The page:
Micah 6:8

He has shown you, O mortal, what is good.

    And what does the Lord require of you?
To act justly and to love mercy
    and to walk humbly with your God.


In honor of the 50th anniversary of the assassination of Martin Luther King, Jr. last week, we are reflecting on the qualities that made him a great leader, not only in the Civil Rights movement, but also in the faith. 

In Dr. Martin Luther King, Jr.’s “Letter From A Birmingham Jail,” he writes that there will be times for people to stand up to injustice and defend what is right. He encouraged people to practice their faith even when there would be a cost for those unpopular actions or acts of civil disobedience. King explained that there was a history in our faith for such actions. They can be seen in, “the refusal of Shadrach, Meshach, and Abednego to obey the laws of Nebuchadnezzar because a higher moral law was involved. It was practiced superbly by the early Christians, who were willing to face hungry lions and the excruciating pain of chopping blocks before submitting to certain unjust laws of the Roman Empire.”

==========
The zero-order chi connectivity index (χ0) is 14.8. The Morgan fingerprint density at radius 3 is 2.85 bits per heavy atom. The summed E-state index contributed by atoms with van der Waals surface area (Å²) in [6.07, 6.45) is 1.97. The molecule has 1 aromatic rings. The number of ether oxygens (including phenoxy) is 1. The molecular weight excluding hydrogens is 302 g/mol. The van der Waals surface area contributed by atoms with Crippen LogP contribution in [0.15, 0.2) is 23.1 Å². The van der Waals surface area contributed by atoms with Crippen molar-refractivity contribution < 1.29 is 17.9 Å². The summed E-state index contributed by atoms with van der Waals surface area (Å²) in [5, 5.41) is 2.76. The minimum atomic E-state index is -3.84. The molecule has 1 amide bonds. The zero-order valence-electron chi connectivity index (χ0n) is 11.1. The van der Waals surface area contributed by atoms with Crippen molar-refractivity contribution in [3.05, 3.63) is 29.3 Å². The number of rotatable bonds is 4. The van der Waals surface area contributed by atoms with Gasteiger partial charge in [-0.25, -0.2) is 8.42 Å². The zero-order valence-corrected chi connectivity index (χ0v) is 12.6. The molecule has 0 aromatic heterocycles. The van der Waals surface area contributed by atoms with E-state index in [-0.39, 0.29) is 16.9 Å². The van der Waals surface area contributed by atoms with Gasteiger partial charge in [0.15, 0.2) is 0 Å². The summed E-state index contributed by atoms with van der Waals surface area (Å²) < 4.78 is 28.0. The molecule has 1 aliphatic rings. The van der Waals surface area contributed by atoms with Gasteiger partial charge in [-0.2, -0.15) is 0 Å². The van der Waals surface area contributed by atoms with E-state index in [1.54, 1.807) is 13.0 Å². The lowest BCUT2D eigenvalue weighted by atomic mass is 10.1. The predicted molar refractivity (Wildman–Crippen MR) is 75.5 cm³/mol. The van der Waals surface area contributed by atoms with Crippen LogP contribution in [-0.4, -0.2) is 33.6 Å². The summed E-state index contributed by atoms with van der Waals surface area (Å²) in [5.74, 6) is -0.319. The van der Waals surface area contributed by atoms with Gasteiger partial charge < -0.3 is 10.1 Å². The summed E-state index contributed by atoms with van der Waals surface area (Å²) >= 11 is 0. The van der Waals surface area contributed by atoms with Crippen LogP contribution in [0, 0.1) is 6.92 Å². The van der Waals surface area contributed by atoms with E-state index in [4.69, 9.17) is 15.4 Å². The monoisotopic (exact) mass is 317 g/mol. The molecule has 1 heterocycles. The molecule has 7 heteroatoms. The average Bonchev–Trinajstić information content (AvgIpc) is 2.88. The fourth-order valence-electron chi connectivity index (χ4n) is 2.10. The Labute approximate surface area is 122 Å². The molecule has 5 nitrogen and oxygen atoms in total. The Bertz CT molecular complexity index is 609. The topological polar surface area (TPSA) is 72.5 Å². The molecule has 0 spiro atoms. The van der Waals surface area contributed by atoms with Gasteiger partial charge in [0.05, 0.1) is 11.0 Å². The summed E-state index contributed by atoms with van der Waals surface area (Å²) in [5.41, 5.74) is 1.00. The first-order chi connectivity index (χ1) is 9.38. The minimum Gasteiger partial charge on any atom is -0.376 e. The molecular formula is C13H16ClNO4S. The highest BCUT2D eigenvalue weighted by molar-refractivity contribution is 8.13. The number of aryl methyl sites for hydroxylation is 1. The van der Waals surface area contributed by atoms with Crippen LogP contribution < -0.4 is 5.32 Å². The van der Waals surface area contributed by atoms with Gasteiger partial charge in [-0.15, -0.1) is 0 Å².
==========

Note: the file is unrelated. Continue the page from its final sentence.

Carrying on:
We Christians pray a lot for injustices to be righted, for peoples to go free and for oppression to stop. But there are causes that demand more than prayer. Micah 6:8 says we are to, “Act justly, love mercy and walk humbly with your God.” There are struggles where Christians must lead with action, not only prayer. There are wrongs in our world where the church must be a vehicle for change. 

Dr. King stood up against many injustices, girded with immense amounts of prayer. He gave over 2000 speeches in his efforts. But he also marched, rallied, organized, led and walked across both literal and figurative boundary lines. His method was one of action, non-violent endeavors and love combined. He went beyond his own strength and courage with the help of the Holy Spirit. He overcame fears, weakness, and hatred. And by God’s power, he faced violence with love and non-violent action.

While we can easily be overwhelmed by the injustices and wrongs in our world, we must not become paralyzed, unable to act at all. Each of us is called to do something to bring justice, mercy and love into the world. What are you doing for your part in this? Pray deeply about it, and listen to the prompting of the Spirit. Then, “Act justly, love mercy and walk humbly with your God.”


Dear Lord, help me grow deep in agape love. Show me the places in my community where I can make a change. Guide me to recognize the limit of my powers and give me courage, strength and grace to act as needed. Help me use my freedom for good. Draw me into new spaces and guide me to share my space with others. Create in me a heart full of grace and a soul full of love for your people. In the name of Jesus Christ, Amen.